LANSING — The Michigan Legislature won’t get new authority to intervene in state lawsuits, and the state won’t add new restrictions to keep “dark money” donors secret.
That’s after term-limited Gov. Rick Snyder vetoed a pair of controversial Republican bills Friday that would have limited the powers of Democrats set to take statewide office in the new year.
They were among 41 Snyder vetoes on Friday of nearly 400 bills sent to his desk during the Republican-controlled Legislature’s lame-duck session.
The vetoes came as Snyder signed into law a measure that would restrict Gov.-elect Gretchen Whitmer’s rulemaking authority: House Bill 4205 which bans state agencies from creating new regulations stricter than Washington’s.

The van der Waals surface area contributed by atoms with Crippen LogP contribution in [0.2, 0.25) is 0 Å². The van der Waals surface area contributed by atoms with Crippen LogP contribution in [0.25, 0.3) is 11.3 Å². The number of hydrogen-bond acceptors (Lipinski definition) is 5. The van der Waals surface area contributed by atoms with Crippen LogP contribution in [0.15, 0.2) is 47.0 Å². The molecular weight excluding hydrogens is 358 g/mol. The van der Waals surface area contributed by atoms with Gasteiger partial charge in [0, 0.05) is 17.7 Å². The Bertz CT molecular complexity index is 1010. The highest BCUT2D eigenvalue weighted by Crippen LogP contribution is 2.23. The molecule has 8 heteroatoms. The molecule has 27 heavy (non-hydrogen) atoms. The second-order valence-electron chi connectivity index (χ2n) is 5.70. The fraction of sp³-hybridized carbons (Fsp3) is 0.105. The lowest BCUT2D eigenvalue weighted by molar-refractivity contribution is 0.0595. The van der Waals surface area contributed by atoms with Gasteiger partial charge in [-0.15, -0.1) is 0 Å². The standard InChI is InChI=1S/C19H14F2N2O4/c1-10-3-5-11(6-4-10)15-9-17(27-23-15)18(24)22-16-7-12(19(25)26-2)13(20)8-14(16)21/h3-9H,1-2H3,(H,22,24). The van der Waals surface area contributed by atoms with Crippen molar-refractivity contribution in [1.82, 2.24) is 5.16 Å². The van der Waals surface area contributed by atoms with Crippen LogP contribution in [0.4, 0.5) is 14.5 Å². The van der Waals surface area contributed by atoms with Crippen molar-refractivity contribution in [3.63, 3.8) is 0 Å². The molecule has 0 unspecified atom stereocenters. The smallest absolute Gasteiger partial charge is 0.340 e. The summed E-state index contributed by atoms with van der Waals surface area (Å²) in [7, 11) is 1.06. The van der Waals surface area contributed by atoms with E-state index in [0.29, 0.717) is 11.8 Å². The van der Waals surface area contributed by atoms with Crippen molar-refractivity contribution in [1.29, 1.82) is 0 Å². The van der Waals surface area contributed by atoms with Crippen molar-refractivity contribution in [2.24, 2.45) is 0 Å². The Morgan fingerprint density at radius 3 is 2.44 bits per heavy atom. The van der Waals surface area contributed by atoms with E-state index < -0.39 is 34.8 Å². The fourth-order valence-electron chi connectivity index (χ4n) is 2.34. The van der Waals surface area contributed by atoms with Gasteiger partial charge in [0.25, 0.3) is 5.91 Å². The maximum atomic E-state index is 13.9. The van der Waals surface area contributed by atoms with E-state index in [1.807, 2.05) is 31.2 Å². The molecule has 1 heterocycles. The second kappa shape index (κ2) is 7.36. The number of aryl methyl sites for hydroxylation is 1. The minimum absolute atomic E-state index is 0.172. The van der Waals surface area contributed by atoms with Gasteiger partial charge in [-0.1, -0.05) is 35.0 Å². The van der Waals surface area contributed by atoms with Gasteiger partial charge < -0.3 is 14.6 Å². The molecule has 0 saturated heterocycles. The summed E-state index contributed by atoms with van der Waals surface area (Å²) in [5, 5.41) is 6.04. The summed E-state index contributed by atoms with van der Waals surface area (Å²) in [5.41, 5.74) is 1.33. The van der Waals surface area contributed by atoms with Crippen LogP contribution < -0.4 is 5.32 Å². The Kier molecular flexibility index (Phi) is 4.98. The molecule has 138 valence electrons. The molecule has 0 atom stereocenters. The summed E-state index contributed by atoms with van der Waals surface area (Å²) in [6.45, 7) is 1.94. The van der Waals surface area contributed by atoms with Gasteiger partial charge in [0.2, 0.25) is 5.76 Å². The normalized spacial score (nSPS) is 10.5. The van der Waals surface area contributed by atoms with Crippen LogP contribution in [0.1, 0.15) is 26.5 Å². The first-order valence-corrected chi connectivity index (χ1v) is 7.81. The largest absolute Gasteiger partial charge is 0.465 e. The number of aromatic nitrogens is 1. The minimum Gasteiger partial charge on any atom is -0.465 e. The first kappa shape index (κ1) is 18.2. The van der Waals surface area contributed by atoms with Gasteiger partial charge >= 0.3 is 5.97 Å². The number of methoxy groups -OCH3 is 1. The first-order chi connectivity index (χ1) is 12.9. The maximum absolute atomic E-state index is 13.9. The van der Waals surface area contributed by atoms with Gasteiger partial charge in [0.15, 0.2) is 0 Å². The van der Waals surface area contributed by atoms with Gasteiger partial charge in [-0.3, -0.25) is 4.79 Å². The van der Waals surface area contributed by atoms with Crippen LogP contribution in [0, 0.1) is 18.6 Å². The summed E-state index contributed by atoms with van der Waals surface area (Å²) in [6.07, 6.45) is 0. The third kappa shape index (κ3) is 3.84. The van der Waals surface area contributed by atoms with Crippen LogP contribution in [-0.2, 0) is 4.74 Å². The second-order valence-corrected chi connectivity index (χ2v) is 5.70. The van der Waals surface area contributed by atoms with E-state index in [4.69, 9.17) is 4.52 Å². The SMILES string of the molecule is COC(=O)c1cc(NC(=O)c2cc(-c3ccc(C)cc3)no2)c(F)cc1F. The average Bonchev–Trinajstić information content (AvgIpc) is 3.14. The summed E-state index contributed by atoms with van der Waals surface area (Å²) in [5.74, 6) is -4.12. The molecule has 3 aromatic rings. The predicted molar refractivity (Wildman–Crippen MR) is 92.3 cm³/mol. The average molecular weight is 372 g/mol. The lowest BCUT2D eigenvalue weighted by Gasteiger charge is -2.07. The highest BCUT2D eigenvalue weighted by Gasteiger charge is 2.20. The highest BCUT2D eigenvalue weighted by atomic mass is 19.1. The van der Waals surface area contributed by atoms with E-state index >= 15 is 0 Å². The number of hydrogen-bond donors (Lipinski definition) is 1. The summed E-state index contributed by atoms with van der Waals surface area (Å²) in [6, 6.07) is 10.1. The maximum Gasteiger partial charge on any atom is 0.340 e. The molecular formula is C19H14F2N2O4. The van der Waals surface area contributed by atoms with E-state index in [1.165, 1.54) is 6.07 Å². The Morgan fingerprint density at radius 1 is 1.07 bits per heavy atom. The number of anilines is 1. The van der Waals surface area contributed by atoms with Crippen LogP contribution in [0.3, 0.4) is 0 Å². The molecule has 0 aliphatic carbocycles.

In vetoing some of the legislation, Snyder drew a contrast to his fellow Republican executive in Wisconsin — outgoing Gov. Scott Walker, who made national headlines this month after signing legislation to shrink the power of the Democrat who will replace him.
In a statement late Friday, Whitmer said she was pleased by Snyder's vetoes, but troubled by his decision to sign the no-stricter-than-federal bill into law.
The measure "takes away the ability of the executive branch to consider assets and challenges unique to Michigan when determining rules meant to protect our citizens," she said.
Lawsuit intervention veto